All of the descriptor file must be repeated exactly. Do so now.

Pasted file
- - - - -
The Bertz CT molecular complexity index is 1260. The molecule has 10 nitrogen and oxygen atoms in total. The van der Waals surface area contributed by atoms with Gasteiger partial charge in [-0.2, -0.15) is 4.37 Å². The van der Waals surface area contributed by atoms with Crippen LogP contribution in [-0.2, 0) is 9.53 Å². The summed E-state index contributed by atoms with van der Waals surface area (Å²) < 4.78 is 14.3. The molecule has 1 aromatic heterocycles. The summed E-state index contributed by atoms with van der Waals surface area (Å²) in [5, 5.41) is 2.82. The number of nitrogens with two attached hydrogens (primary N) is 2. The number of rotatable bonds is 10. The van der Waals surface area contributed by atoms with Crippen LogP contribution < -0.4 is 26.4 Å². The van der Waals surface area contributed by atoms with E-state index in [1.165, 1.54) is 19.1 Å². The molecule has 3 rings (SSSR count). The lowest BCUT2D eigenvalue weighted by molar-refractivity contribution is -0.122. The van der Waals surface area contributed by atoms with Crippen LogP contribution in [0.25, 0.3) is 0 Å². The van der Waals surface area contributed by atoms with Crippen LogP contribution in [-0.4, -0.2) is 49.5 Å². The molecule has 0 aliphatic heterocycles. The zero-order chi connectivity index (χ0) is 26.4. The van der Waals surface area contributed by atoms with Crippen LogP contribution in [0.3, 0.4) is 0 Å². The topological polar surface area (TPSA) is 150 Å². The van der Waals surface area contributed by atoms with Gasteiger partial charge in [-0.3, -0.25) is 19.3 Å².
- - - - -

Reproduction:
The Bertz CT molecular complexity index is 1260. The molecule has 10 nitrogen and oxygen atoms in total. The van der Waals surface area contributed by atoms with Gasteiger partial charge in [-0.2, -0.15) is 4.37 Å². The van der Waals surface area contributed by atoms with Crippen LogP contribution in [-0.2, 0) is 9.53 Å². The summed E-state index contributed by atoms with van der Waals surface area (Å²) < 4.78 is 14.3. The molecule has 1 aromatic heterocycles. The summed E-state index contributed by atoms with van der Waals surface area (Å²) in [5, 5.41) is 2.82. The number of nitrogens with two attached hydrogens (primary N) is 2. The number of rotatable bonds is 10. The van der Waals surface area contributed by atoms with Crippen LogP contribution < -0.4 is 26.4 Å². The van der Waals surface area contributed by atoms with E-state index in [1.165, 1.54) is 19.1 Å². The molecule has 3 rings (SSSR count). The lowest BCUT2D eigenvalue weighted by molar-refractivity contribution is -0.122. The van der Waals surface area contributed by atoms with Crippen LogP contribution in [0.25, 0.3) is 0 Å². The van der Waals surface area contributed by atoms with Crippen LogP contribution in [-0.4, -0.2) is 49.5 Å². The molecule has 0 aliphatic heterocycles. The zero-order chi connectivity index (χ0) is 26.4. The van der Waals surface area contributed by atoms with Crippen LogP contribution in [0.3, 0.4) is 0 Å². The topological polar surface area (TPSA) is 150 Å². The van der Waals surface area contributed by atoms with Gasteiger partial charge in [-0.3, -0.25) is 19.3 Å².